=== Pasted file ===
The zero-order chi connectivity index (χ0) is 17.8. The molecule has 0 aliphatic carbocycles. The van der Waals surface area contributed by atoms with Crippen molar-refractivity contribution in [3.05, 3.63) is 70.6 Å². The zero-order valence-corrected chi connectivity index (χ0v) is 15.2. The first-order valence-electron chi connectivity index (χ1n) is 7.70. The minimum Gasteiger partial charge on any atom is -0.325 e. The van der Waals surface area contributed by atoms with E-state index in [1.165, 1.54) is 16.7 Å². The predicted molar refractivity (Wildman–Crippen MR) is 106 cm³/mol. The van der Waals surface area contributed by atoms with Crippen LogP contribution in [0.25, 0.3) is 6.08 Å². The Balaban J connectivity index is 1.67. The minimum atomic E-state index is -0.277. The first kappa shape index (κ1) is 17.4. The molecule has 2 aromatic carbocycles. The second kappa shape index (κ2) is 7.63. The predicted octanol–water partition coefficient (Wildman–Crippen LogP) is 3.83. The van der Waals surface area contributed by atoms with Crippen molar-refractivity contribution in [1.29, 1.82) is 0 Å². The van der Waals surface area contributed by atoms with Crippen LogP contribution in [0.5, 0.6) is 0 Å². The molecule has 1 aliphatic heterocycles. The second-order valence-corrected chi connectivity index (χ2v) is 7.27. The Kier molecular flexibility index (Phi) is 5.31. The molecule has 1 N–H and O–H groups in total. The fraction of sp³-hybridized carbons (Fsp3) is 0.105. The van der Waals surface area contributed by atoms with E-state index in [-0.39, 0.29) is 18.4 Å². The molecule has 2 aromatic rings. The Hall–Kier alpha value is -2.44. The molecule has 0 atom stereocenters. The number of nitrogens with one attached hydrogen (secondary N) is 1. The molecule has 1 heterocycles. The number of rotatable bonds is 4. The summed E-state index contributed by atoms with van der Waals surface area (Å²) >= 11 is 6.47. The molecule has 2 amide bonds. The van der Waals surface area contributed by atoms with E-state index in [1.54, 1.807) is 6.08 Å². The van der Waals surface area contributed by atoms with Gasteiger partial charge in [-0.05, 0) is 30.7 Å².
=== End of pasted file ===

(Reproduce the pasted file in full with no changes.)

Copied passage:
The zero-order chi connectivity index (χ0) is 17.8. The molecule has 0 aliphatic carbocycles. The van der Waals surface area contributed by atoms with Crippen molar-refractivity contribution in [3.05, 3.63) is 70.6 Å². The zero-order valence-corrected chi connectivity index (χ0v) is 15.2. The first-order valence-electron chi connectivity index (χ1n) is 7.70. The minimum Gasteiger partial charge on any atom is -0.325 e. The van der Waals surface area contributed by atoms with E-state index in [1.165, 1.54) is 16.7 Å². The predicted molar refractivity (Wildman–Crippen MR) is 106 cm³/mol. The van der Waals surface area contributed by atoms with Crippen LogP contribution in [0.25, 0.3) is 6.08 Å². The Balaban J connectivity index is 1.67. The minimum atomic E-state index is -0.277. The first kappa shape index (κ1) is 17.4. The molecule has 2 aromatic carbocycles. The second kappa shape index (κ2) is 7.63. The predicted octanol–water partition coefficient (Wildman–Crippen LogP) is 3.83. The van der Waals surface area contributed by atoms with Crippen molar-refractivity contribution in [1.29, 1.82) is 0 Å². The van der Waals surface area contributed by atoms with Crippen LogP contribution in [0.5, 0.6) is 0 Å². The molecule has 1 aliphatic heterocycles. The second-order valence-corrected chi connectivity index (χ2v) is 7.27. The Kier molecular flexibility index (Phi) is 5.31. The molecule has 1 N–H and O–H groups in total. The fraction of sp³-hybridized carbons (Fsp3) is 0.105. The van der Waals surface area contributed by atoms with E-state index in [-0.39, 0.29) is 18.4 Å². The molecule has 2 aromatic rings. The Hall–Kier alpha value is -2.44. The molecule has 0 atom stereocenters. The number of nitrogens with one attached hydrogen (secondary N) is 1. The molecule has 1 heterocycles. The number of rotatable bonds is 4. The summed E-state index contributed by atoms with van der Waals surface area (Å²) >= 11 is 6.47. The molecule has 2 amide bonds. The van der Waals surface area contributed by atoms with E-state index in [1.54, 1.807) is 6.08 Å². The van der Waals surface area contributed by atoms with Gasteiger partial charge in [-0.05, 0) is 30.7 Å².